How can I reduce the memory usage of InfluxDB 1.7.2

I’m running the TICK image on Digital Ocean. I set this up as a logging server for a web application I run. It worked great originally, but over time I noticed performance in Chronograph tanking. About a month ago my web application was unable to send cURL requests to Influx and I was getting all sorts errors. The influx process would sit at like 100% CPU utilization and connections would time out.

The first thing I tried was changing the indexes from inmem to tsi1. This fixed the CPU problem but now influx was using every last bit of available memory; I couldn’t even reboot the server from my SSH client.

I temporarily increased the memory capacity from 1GB to 2GB, but I don’t have any interest in paying an extra $5/mo for that. I can’t think of any reason why influx would need that much memory.

How can I reduce it’s memory usage? I have two main measurements with about 20M rows between them. The larger one has two continuous queries (by hour and by date). The smaller one does not have any. I have not configured any retention policies.

Would this be as simple as creating a retention policy that will truncate some of the older data? Perhaps keeping these raw tables at just a few million records would work? I’m more familiar with MySQL, so forgive my inexperience here. Thanks for the help!

What is your series cardinality? Sometimes this can make a difference in memory usage.

> show series cardinality
cardinality estimation

> show series exact cardinality
name: api_log (this one has 12M records)

name: api_log_cq_date

name: api_log_cq_hour

name: otherservice_api_log (this one has 8M records)

name: small_a_api_log

name: small)_b_api_log

name: small_c_api_log

Hi @katy, just wanted to see if you had any other thoughts on this one. Thank you!

Thanks for your patience! I’m looking into it now. Your cardinality isn’t too high, so that should be okay. Sometimes, people limit the amount of memory InfluxDB can use because of this, but I’m chatting with the team to see what we can do.

Can you pmap the process @ziebelje ?

Important: I had to get this up and running so I dropped the measurement with 8M records (otherservice_api_log). This dropped my memory usage from something like 1.2GB to maybe 800MB. It’s risen a bit since then. I still have this server configured to 2GB of memory but I would like to bring it back down to 1GB.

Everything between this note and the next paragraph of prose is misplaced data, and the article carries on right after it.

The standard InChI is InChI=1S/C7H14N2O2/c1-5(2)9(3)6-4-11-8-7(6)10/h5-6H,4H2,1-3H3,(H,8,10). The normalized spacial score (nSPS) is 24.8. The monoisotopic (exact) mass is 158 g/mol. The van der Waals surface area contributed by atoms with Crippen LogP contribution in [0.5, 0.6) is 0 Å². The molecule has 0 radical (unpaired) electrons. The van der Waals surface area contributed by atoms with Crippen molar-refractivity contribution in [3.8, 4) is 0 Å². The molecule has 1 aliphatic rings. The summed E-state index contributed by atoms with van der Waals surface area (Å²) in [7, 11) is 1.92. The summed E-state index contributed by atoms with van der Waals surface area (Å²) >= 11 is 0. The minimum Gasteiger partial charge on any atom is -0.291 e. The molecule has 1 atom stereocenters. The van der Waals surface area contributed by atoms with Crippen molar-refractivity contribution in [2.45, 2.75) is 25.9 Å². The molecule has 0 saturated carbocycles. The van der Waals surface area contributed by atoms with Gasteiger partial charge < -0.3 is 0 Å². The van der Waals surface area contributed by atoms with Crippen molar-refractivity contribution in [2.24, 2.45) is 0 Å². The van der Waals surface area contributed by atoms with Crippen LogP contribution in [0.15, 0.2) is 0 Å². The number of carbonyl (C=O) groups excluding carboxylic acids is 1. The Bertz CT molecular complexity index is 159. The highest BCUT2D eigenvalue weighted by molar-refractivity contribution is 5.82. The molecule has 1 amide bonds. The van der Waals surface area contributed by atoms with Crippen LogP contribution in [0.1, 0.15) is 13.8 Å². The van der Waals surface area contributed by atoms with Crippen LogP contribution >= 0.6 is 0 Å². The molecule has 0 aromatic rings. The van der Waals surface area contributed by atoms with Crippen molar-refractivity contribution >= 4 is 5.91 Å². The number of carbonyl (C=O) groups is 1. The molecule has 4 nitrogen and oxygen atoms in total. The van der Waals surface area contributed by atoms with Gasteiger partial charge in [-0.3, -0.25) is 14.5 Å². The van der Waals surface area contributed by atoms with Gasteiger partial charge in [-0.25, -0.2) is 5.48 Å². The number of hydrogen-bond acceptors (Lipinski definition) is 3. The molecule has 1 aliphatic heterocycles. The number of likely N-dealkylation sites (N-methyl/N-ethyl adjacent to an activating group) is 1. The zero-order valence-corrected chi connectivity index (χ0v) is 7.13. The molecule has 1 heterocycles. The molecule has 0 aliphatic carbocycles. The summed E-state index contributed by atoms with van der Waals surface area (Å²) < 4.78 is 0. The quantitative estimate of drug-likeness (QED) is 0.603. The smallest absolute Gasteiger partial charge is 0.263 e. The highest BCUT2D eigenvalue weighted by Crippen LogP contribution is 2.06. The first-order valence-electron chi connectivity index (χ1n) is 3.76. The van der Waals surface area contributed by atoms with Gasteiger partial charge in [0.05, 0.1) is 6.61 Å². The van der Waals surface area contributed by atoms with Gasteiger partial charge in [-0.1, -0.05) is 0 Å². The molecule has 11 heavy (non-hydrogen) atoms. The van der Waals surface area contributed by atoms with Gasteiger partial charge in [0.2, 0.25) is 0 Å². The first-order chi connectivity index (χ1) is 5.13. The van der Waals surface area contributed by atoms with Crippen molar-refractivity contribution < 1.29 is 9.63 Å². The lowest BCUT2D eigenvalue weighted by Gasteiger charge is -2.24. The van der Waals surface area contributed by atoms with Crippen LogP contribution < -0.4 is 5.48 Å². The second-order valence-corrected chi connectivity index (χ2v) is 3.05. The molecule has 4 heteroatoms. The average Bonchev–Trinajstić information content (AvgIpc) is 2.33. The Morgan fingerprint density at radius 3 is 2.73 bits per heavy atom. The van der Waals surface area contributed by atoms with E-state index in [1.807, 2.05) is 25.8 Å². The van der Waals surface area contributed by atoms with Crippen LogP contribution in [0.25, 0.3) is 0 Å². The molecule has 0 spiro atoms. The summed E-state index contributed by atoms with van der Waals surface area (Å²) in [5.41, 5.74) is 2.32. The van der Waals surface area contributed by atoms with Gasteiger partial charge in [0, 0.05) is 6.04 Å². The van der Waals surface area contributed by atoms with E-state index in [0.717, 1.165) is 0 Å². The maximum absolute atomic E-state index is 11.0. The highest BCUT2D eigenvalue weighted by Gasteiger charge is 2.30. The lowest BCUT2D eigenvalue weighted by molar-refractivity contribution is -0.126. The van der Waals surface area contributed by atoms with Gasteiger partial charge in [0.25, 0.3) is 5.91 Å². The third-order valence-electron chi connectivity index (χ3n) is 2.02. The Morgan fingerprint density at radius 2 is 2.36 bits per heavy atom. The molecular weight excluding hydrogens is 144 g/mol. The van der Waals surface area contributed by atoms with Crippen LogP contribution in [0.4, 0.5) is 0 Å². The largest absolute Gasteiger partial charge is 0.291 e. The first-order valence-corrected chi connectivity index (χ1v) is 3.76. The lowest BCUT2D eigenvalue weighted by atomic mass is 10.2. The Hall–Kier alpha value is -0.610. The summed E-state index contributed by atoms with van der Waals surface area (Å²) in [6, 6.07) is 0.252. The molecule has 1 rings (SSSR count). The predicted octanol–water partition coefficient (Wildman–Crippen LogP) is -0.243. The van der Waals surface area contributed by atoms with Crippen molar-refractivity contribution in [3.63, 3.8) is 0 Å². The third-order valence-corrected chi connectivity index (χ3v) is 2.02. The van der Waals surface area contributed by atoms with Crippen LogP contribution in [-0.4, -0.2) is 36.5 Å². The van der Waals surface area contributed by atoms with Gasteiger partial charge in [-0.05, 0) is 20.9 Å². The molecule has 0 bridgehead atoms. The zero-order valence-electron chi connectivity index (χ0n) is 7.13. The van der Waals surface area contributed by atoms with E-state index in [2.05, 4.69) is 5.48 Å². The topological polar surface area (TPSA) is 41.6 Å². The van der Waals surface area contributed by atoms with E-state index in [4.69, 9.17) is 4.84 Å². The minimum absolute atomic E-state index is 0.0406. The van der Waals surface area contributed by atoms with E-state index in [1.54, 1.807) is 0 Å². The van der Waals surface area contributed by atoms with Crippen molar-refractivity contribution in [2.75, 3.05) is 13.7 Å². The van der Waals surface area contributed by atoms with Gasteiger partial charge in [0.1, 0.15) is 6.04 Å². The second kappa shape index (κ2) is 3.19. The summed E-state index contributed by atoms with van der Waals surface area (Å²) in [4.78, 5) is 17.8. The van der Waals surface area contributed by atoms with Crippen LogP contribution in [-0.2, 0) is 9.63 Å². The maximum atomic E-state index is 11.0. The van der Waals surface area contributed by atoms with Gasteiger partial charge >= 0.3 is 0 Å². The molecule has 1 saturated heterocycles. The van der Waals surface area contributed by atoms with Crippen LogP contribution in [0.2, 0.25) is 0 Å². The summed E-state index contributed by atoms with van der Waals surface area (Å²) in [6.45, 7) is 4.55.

Hi @ziebelje,

According to pmap, InfuxDB is using 347MB of RAM, which is close to the 35.3% of the 908MiB of RAM in use, as seen in htop. I’d say the pmap and htop where at sightly different times, hence the small discrepancy.

It’s actually using 703M. The RES column from htop specifies the actual amount of physical memory in use. That is 77% of the in-use memory and 35% of the available memory.

I’m not sure how to interpret the pmap results. At the bottom it seems to indicate that nearly 3G is in use.

I know this is apples to oranges, but my MySQL server which has a 200GB table that is very actively used is sitting at 571M. My Influx server is almost 100% writes; I only open the Chronograph dashboard a couple times a day.

RES is the resident set size, which includes mmapped memory which is available to the kernel and other processes; it is not locked up by InfuxDB.

The total at the bottom of pmap shows 347MiB is used by InfuxDB

It’s important to remember, InfuxDB will use whatever memory is available to it in order to optimise reads and writes.

If you wish, you can try to create a cgroup to restrict it; but from what I can see - your install will run fine with 1GiB.

I’d recommend reducing it again and if your get lockups, send us a new pmap to inspect and we can request some additional debugging stuff

Thanks for the explanation. However, as soon as I open up Chronograph and run a query the memory spikes:


Interestingly, if I run the queries on that dashboard directly from the console only 200M of additional memory is used; so not sure what overhead Chronograph has.

I don’t really want to create a cgroup; I always wanted this to just be an easy logging solution that required very little configuration. If there’s no trivial way to specify a max memory usage in the Influx config, maybe I just need to reduce the cardinality or amount of data I’m storing.